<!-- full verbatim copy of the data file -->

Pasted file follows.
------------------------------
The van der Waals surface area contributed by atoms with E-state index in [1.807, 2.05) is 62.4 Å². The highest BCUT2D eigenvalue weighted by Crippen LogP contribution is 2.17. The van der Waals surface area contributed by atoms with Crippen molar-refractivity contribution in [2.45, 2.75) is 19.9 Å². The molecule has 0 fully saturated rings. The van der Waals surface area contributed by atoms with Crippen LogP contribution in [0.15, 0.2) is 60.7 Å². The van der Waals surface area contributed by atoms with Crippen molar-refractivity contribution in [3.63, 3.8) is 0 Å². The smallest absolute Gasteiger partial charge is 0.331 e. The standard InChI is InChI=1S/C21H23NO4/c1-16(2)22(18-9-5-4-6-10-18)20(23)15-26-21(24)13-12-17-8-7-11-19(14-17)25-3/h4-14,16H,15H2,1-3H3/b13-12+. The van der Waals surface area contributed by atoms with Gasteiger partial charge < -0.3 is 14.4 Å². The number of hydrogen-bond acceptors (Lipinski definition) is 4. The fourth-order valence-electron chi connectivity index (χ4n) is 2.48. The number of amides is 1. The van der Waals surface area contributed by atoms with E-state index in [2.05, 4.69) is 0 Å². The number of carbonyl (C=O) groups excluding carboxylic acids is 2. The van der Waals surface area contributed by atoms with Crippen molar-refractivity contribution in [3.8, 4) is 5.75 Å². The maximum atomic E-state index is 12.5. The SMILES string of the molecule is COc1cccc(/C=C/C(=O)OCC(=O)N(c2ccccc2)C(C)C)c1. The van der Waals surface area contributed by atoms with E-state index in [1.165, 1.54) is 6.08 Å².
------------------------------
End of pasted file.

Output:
The van der Waals surface area contributed by atoms with E-state index in [1.807, 2.05) is 62.4 Å². The highest BCUT2D eigenvalue weighted by Crippen LogP contribution is 2.17. The van der Waals surface area contributed by atoms with Crippen molar-refractivity contribution in [2.45, 2.75) is 19.9 Å². The molecule has 0 fully saturated rings. The van der Waals surface area contributed by atoms with Crippen LogP contribution in [0.15, 0.2) is 60.7 Å². The van der Waals surface area contributed by atoms with Crippen molar-refractivity contribution in [3.63, 3.8) is 0 Å². The smallest absolute Gasteiger partial charge is 0.331 e. The standard InChI is InChI=1S/C21H23NO4/c1-16(2)22(18-9-5-4-6-10-18)20(23)15-26-21(24)13-12-17-8-7-11-19(14-17)25-3/h4-14,16H,15H2,1-3H3/b13-12+. The van der Waals surface area contributed by atoms with Gasteiger partial charge < -0.3 is 14.4 Å². The number of hydrogen-bond acceptors (Lipinski definition) is 4. The fourth-order valence-electron chi connectivity index (χ4n) is 2.48. The number of amides is 1. The van der Waals surface area contributed by atoms with E-state index in [2.05, 4.69) is 0 Å². The number of carbonyl (C=O) groups excluding carboxylic acids is 2. The van der Waals surface area contributed by atoms with Crippen molar-refractivity contribution in [3.8, 4) is 5.75 Å². The maximum atomic E-state index is 12.5. The SMILES string of the molecule is COc1cccc(/C=C/C(=O)OCC(=O)N(c2ccccc2)C(C)C)c1. The van der Waals surface area contributed by atoms with E-state index in [1.165, 1.54) is 6.08 Å².